Pinehurst Heritage Archive

Payne Stewart’s other big putt and “fist-pump” on Pinehurst No. 2’s 18th

ABOUT 24 HOURS BEFORE HE MADE THE PUTT THAT EVERYONE IN GOLF WILL FOREVER REMEMBER, PAYNE STEWART had an equally important putt – one for birdie – on the 18th hole of Pinehurst No. 2 at the 1999 U.S. Open.

He made that one, too. And it gave him the lead heading into Sunday’s final round.

And while there’s not a full-throated celebration – it was only Saturday, after all – Payne did lightly shake his fist in triumph, giving us all a glimpse of what was to come.

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That Pinehurst Video You All Love

The title is pretty self-explanatory: So often we hear from our guests how much they enjoy the in-room documentary about Pinehurst’s early history. So, here, for today, enjoy it online:

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A Look Back: Christmas at Pinehurst

It’s always fun sifting through vintage photos, but it’s even better when they include memories from Christmas past. 

Most of these images were shot at the Carolina Hotel during the 1940s, proving the holiday season was just as special then as it is now.

Enjoy this look back in time.

Photos copyright Tufts Archives

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Legendary Pinehurst caddie Willie McRae announces retirement

WIllie McRae announced this month he has retired from day-to-day caddying at Pinehurst, but he will still take special requests

On May 19, 1943, Willie McRae turned 10, and his father asked him if he was ready to caddie at Pinehurst.

Seventy-four years later, McRae is still willing to caddie.

He’s just finally ready to slow down a little.

McRae, one of the last two remaining men alive to have participated in the 1951 Ryder Cup on Pinehurst No. 2, officially retired from day-to-day caddying at Pinehurst this month. McRae still plans to take special requests, but they will be limited.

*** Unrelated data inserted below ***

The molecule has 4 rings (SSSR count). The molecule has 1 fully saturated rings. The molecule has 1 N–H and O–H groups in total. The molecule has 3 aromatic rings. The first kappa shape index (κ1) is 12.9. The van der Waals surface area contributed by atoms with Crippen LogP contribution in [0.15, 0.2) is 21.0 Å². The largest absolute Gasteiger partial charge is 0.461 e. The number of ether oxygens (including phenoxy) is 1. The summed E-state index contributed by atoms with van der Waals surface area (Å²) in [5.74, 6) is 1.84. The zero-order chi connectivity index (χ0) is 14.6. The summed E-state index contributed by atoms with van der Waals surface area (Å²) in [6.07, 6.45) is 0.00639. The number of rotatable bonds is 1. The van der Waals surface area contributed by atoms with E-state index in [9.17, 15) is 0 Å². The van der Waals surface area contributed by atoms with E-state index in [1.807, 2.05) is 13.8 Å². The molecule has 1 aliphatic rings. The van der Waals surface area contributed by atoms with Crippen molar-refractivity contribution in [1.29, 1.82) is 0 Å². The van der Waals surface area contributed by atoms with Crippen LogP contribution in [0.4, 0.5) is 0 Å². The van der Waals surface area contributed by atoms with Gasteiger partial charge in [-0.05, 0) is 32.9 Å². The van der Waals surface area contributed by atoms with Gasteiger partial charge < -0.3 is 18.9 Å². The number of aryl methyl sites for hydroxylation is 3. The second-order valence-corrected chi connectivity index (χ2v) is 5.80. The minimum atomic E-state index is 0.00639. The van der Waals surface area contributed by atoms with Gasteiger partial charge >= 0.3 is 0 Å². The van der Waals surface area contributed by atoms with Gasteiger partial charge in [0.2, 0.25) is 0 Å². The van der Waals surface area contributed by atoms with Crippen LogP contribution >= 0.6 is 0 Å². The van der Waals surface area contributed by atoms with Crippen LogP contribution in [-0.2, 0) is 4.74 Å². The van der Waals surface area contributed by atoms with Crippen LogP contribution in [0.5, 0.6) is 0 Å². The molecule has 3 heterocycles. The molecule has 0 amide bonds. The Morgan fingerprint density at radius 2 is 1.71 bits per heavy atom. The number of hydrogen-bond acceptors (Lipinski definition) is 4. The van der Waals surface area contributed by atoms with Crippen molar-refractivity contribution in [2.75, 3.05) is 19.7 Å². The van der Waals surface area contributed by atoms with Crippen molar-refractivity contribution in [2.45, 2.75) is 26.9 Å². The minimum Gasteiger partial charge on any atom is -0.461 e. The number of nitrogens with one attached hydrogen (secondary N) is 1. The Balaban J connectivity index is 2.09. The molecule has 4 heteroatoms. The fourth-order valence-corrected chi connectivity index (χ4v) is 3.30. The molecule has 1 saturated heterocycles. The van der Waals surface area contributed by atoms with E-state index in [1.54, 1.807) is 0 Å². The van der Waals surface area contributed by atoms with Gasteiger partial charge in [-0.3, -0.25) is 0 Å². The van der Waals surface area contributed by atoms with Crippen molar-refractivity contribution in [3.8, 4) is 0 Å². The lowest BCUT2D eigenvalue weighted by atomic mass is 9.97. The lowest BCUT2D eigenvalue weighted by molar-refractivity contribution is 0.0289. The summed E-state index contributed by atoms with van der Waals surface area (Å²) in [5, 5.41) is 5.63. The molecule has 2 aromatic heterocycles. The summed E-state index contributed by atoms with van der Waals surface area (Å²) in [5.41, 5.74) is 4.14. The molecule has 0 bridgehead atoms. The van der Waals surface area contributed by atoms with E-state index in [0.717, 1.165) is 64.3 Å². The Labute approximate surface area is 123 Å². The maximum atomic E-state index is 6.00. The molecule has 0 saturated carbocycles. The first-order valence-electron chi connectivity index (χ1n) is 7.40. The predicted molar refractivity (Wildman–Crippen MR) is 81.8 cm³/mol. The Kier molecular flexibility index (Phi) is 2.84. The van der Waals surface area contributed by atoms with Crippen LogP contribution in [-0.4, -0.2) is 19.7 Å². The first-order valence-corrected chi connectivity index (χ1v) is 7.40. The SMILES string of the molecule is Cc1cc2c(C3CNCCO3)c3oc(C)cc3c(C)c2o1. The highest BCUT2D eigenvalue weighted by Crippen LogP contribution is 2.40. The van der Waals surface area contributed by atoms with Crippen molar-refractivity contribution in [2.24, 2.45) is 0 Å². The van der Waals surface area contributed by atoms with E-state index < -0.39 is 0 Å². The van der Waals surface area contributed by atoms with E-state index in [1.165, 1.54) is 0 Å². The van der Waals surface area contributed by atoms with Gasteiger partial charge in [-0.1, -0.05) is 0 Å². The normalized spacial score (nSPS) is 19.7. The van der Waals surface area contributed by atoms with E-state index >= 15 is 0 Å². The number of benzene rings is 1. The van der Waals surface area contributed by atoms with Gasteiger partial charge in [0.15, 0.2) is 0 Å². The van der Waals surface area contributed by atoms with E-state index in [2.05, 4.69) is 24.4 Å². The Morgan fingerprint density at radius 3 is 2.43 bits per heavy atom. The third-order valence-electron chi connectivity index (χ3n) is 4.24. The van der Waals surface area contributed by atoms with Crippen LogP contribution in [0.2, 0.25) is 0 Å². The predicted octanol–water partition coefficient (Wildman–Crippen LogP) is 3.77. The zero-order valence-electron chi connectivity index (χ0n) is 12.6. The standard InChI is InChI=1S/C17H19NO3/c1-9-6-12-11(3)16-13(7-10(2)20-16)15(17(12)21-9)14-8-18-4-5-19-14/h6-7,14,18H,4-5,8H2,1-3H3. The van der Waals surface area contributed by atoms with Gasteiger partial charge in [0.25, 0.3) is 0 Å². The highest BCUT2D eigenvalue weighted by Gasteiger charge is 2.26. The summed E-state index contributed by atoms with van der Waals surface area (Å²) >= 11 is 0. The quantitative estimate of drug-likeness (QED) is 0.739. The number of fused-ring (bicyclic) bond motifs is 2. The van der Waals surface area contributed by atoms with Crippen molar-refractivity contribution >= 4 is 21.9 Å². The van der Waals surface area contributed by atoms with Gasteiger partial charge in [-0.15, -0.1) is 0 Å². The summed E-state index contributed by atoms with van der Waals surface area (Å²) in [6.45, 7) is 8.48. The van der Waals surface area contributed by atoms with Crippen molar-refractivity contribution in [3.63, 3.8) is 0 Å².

“I love Pinehurst. Everybody has always been so good to me here,” McRae says. “This place has been my whole life.”

He began a legendary career that led to enshrinement into three different Halls of Fame on that spring day with his father, earning $1.75 a loop.

“I’d bring that $1.75 home to my mother, but I’d get 50 cents for a tip, and that would be mine,” McRae recalls. “I’d spend 25 cents of that on candy, and I’d have candy for the whole week.”

McRae’s career at Pinehurst parallels much of the great history of the game of golf. He has caddied for five presidents, celebrities from Mickey Mantle to Michael Jordan and many of golf’s greatest players, including Bobby Jones, Gene Sarazen and Sam Snead. Along with American player Jack Burke Jr., McRae is one of just two living participants of the 1951 Ryder Cup, and he remembers looping for Donald Ross on Ross’s crown jewel, No. 2.

McRae has caddied in several of golf’s greatest championships, ranging from that Ryder Cup to multiple U.S. Opens and U.S Women’s Opens. A great player in his own time – McRae won the annual caddie tournament at Pinehurst three times – in the 1950s the U.S. Army stationed McRae at Fort Dix instead of shipping him overseas, installing him as the captain of the golf team.

“To me, everybody’s a celebrity. Everybody is special in their unique way.” -Willie McRae

It is that sentiment that endures.

“Caddies possess an extraordinary knowledge of the game and its players, and by word of mouth, each caddie develops his own reputation,” writes World Golf Hall-of-Famer and two-time Masters Champion Ben Crenshaw. “In this sense, Willie was always highly sought after by so many fine players who played Pinehurst and returned there. Great players such as Jack Burke Jr., Tommy Bolt, Gene Sarazen and Julius Boros – just to name a few – specifically asked for Willie’s expertise. That these wonderful players sought out Willie is high praise indeed.”

But it’s the everyman whom McRae always enjoyed caddying for the most. “To me,” McRae says, “everybody’s a celebrity. Everybody is special in their unique way.”